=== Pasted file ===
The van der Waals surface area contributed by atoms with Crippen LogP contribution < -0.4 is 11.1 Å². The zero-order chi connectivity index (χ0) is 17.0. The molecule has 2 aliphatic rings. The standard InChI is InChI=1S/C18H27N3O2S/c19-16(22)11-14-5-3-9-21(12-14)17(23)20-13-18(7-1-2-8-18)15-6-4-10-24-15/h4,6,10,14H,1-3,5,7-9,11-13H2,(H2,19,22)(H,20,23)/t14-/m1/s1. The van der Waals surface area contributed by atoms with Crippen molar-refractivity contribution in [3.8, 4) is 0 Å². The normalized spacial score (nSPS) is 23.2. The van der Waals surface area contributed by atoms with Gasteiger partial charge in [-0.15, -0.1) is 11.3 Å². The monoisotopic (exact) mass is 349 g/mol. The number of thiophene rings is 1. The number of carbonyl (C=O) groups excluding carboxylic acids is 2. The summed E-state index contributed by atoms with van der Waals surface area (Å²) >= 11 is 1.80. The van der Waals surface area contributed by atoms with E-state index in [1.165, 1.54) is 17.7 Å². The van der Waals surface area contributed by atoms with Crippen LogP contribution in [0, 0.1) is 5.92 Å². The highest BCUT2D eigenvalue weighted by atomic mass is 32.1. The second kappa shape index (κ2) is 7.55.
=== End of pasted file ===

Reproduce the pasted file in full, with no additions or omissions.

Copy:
The van der Waals surface area contributed by atoms with Crippen LogP contribution < -0.4 is 11.1 Å². The zero-order chi connectivity index (χ0) is 17.0. The molecule has 2 aliphatic rings. The standard InChI is InChI=1S/C18H27N3O2S/c19-16(22)11-14-5-3-9-21(12-14)17(23)20-13-18(7-1-2-8-18)15-6-4-10-24-15/h4,6,10,14H,1-3,5,7-9,11-13H2,(H2,19,22)(H,20,23)/t14-/m1/s1. The van der Waals surface area contributed by atoms with Crippen molar-refractivity contribution in [3.8, 4) is 0 Å². The normalized spacial score (nSPS) is 23.2. The van der Waals surface area contributed by atoms with Gasteiger partial charge in [-0.15, -0.1) is 11.3 Å². The monoisotopic (exact) mass is 349 g/mol. The number of thiophene rings is 1. The number of carbonyl (C=O) groups excluding carboxylic acids is 2. The summed E-state index contributed by atoms with van der Waals surface area (Å²) >= 11 is 1.80. The van der Waals surface area contributed by atoms with E-state index in [1.165, 1.54) is 17.7 Å². The van der Waals surface area contributed by atoms with Crippen LogP contribution in [0, 0.1) is 5.92 Å². The highest BCUT2D eigenvalue weighted by atomic mass is 32.1. The second kappa shape index (κ2) is 7.55.